The Brazilian states with the highest incidence of slave labor are Pará, Mato Grosso, and Tocantins, areas where the agricultural frontier is expanding.
According to Patrícia Audi, coordinator of the International Labor Organization’s (ILO) project in Brazil to combat slave labor, Mato Grosso, in particular, registers many instances of workers lured into jobs that involve clearing forests to plant pasture, cotton, and soybeans or clearing land that has already been deforested.
"It is precisely the Amazon development crescent, and that is why this region is more prone to the use of this criminal practice," Audi said.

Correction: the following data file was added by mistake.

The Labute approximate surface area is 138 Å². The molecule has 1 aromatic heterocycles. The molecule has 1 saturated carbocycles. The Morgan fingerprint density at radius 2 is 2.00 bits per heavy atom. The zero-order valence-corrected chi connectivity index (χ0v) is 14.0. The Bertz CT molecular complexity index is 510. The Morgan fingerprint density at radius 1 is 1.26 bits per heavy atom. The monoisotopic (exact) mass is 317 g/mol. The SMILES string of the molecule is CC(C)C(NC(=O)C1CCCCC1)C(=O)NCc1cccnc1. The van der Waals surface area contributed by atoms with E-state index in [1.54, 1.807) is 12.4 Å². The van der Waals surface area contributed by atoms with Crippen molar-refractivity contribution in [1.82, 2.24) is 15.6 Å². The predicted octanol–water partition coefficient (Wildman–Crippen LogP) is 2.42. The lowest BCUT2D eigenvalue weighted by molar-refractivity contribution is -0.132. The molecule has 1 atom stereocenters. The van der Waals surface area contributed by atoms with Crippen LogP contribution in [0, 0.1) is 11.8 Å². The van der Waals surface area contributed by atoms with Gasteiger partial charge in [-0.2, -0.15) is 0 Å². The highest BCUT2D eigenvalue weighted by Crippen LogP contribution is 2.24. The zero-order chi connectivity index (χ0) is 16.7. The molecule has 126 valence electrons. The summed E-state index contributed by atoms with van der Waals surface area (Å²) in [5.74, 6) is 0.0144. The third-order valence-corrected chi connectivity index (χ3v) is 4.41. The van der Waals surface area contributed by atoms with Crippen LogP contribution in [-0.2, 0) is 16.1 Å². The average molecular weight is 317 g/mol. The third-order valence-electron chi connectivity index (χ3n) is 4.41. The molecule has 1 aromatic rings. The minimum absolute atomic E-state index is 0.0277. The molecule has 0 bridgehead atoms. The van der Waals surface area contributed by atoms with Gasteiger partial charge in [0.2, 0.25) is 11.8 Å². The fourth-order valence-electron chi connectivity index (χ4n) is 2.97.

Mato Grosso, the largest state in the Center-West region and one of Brazil’s major agricultural frontiers, leads the country in the number of workers released from slave labor conditions by the Ministry of Labor and Employment’s (MTE) mobile inspection groups. According to MTE data, 1,411 workers were freed last year in the state.
Audi observed that the workers held under slave conditions are generally simple people with little formal instruction.
The ILO considers Brazil an international model in the fight against slave labor, because the country acknowledges the existence of the problem and has adopted policies to combat the practice.
"It is a challenge, and Brazil has been winning the battle, but state governments really have to get more involved in the fight," she concluded.